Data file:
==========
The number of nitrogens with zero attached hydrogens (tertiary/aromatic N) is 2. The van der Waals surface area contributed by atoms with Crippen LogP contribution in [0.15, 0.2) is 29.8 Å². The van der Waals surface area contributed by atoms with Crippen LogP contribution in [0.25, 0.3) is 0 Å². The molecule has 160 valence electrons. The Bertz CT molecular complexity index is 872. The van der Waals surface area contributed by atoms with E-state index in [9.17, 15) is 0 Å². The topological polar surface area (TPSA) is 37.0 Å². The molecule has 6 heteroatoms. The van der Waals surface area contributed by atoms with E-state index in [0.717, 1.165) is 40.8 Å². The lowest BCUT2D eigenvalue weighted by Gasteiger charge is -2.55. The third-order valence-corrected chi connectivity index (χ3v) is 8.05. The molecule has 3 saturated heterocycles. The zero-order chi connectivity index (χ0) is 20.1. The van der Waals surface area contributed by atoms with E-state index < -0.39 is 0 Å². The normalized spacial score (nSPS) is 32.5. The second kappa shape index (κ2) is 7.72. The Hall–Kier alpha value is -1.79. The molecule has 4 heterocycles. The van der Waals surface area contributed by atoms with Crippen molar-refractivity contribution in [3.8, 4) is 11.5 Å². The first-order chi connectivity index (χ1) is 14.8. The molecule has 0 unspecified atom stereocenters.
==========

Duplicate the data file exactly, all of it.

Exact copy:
The number of nitrogens with zero attached hydrogens (tertiary/aromatic N) is 2. The van der Waals surface area contributed by atoms with Crippen LogP contribution in [0.15, 0.2) is 29.8 Å². The van der Waals surface area contributed by atoms with Crippen LogP contribution in [0.25, 0.3) is 0 Å². The molecule has 160 valence electrons. The Bertz CT molecular complexity index is 872. The van der Waals surface area contributed by atoms with E-state index in [9.17, 15) is 0 Å². The topological polar surface area (TPSA) is 37.0 Å². The molecule has 6 heteroatoms. The van der Waals surface area contributed by atoms with E-state index in [0.717, 1.165) is 40.8 Å². The lowest BCUT2D eigenvalue weighted by Gasteiger charge is -2.55. The third-order valence-corrected chi connectivity index (χ3v) is 8.05. The molecule has 3 saturated heterocycles. The zero-order chi connectivity index (χ0) is 20.1. The van der Waals surface area contributed by atoms with E-state index < -0.39 is 0 Å². The normalized spacial score (nSPS) is 32.5. The second kappa shape index (κ2) is 7.72. The Hall–Kier alpha value is -1.79. The molecule has 4 heterocycles. The van der Waals surface area contributed by atoms with Crippen molar-refractivity contribution in [3.8, 4) is 11.5 Å². The first-order chi connectivity index (χ1) is 14.8. The molecule has 0 unspecified atom stereocenters.